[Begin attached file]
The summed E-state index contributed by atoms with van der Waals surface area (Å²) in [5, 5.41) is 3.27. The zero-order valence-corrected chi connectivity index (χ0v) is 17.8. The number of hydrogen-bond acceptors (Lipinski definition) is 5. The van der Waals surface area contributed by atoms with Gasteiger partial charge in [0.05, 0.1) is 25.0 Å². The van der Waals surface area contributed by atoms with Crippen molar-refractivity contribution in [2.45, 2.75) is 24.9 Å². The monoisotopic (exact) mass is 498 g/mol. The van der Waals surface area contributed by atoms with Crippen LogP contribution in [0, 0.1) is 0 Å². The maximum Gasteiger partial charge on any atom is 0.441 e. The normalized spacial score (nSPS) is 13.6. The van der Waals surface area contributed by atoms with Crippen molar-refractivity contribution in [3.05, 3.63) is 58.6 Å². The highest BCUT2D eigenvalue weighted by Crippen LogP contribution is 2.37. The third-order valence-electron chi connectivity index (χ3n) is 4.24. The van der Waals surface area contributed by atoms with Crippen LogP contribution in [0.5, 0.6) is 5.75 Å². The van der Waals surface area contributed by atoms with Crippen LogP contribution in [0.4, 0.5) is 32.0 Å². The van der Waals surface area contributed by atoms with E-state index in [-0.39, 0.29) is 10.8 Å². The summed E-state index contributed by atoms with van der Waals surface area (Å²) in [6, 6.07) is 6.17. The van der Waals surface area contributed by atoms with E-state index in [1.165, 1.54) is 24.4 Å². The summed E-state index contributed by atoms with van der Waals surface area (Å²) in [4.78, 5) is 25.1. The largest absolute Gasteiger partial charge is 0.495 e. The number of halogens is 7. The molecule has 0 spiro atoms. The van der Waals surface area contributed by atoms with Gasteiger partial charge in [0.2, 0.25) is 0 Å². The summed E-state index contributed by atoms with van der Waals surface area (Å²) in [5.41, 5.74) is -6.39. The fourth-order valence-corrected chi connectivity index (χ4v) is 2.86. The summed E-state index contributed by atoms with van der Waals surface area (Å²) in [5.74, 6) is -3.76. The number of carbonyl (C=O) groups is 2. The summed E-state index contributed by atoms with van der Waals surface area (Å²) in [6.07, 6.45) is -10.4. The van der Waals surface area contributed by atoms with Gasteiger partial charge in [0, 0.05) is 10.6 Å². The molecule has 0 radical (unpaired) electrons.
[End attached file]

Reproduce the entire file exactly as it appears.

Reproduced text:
The summed E-state index contributed by atoms with van der Waals surface area (Å²) in [5, 5.41) is 3.27. The zero-order valence-corrected chi connectivity index (χ0v) is 17.8. The number of hydrogen-bond acceptors (Lipinski definition) is 5. The van der Waals surface area contributed by atoms with Gasteiger partial charge in [0.05, 0.1) is 25.0 Å². The van der Waals surface area contributed by atoms with Crippen molar-refractivity contribution in [2.45, 2.75) is 24.9 Å². The monoisotopic (exact) mass is 498 g/mol. The van der Waals surface area contributed by atoms with Crippen LogP contribution in [0, 0.1) is 0 Å². The maximum Gasteiger partial charge on any atom is 0.441 e. The normalized spacial score (nSPS) is 13.6. The van der Waals surface area contributed by atoms with Crippen molar-refractivity contribution in [3.05, 3.63) is 58.6 Å². The highest BCUT2D eigenvalue weighted by Crippen LogP contribution is 2.37. The third-order valence-electron chi connectivity index (χ3n) is 4.24. The van der Waals surface area contributed by atoms with Crippen LogP contribution in [0.5, 0.6) is 5.75 Å². The van der Waals surface area contributed by atoms with Crippen LogP contribution in [0.4, 0.5) is 32.0 Å². The van der Waals surface area contributed by atoms with E-state index in [-0.39, 0.29) is 10.8 Å². The summed E-state index contributed by atoms with van der Waals surface area (Å²) in [6, 6.07) is 6.17. The van der Waals surface area contributed by atoms with E-state index in [1.165, 1.54) is 24.4 Å². The summed E-state index contributed by atoms with van der Waals surface area (Å²) in [4.78, 5) is 25.1. The largest absolute Gasteiger partial charge is 0.495 e. The number of halogens is 7. The molecule has 0 spiro atoms. The van der Waals surface area contributed by atoms with Gasteiger partial charge in [0.2, 0.25) is 0 Å². The summed E-state index contributed by atoms with van der Waals surface area (Å²) in [5.41, 5.74) is -6.39. The fourth-order valence-corrected chi connectivity index (χ4v) is 2.86. The summed E-state index contributed by atoms with van der Waals surface area (Å²) in [5.74, 6) is -3.76. The number of carbonyl (C=O) groups is 2. The summed E-state index contributed by atoms with van der Waals surface area (Å²) in [6.07, 6.45) is -10.4. The van der Waals surface area contributed by atoms with Gasteiger partial charge in [0, 0.05) is 10.6 Å². The molecule has 0 radical (unpaired) electrons.